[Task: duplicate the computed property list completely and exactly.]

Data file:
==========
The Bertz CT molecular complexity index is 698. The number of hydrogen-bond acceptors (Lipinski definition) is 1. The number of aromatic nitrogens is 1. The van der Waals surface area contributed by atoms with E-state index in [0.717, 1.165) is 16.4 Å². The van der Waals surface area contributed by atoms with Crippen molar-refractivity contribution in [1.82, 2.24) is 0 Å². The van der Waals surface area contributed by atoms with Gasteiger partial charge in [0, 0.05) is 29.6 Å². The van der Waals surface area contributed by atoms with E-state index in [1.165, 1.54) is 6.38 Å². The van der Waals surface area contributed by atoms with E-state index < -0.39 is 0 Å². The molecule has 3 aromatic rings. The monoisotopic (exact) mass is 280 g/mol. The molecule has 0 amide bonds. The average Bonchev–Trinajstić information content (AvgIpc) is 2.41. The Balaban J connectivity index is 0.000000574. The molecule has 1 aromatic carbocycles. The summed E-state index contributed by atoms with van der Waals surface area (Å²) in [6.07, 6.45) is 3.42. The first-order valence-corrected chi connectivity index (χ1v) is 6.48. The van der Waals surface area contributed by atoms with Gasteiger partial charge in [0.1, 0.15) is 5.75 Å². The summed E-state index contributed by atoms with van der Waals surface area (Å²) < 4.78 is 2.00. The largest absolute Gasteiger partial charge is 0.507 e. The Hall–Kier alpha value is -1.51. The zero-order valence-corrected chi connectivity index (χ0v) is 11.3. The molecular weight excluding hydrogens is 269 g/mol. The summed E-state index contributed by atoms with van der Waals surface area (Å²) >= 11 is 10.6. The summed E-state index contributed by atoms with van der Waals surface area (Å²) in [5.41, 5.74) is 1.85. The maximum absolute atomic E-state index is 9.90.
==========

The Bertz CT molecular complexity index is 698. The number of hydrogen-bond acceptors (Lipinski definition) is 1. The number of aromatic nitrogens is 1. The van der Waals surface area contributed by atoms with E-state index in [0.717, 1.165) is 16.4 Å². The van der Waals surface area contributed by atoms with Crippen molar-refractivity contribution in [1.82, 2.24) is 0 Å². The van der Waals surface area contributed by atoms with Gasteiger partial charge in [0, 0.05) is 29.6 Å². The van der Waals surface area contributed by atoms with E-state index in [1.165, 1.54) is 6.38 Å². The van der Waals surface area contributed by atoms with E-state index < -0.39 is 0 Å². The molecule has 3 aromatic rings. The monoisotopic (exact) mass is 280 g/mol. The molecule has 0 amide bonds. The average Bonchev–Trinajstić information content (AvgIpc) is 2.41. The Balaban J connectivity index is 0.000000574. The molecule has 1 aromatic carbocycles. The summed E-state index contributed by atoms with van der Waals surface area (Å²) in [6.07, 6.45) is 3.42. The first-order valence-corrected chi connectivity index (χ1v) is 6.48. The van der Waals surface area contributed by atoms with Gasteiger partial charge in [0.1, 0.15) is 5.75 Å². The summed E-state index contributed by atoms with van der Waals surface area (Å²) < 4.78 is 2.00. The largest absolute Gasteiger partial charge is 0.507 e. The Hall–Kier alpha value is -1.51. The zero-order valence-corrected chi connectivity index (χ0v) is 11.3. The molecular weight excluding hydrogens is 269 g/mol. The summed E-state index contributed by atoms with van der Waals surface area (Å²) >= 11 is 10.6. The summed E-state index contributed by atoms with van der Waals surface area (Å²) in [5.41, 5.74) is 1.85. The maximum absolute atomic E-state index is 9.90.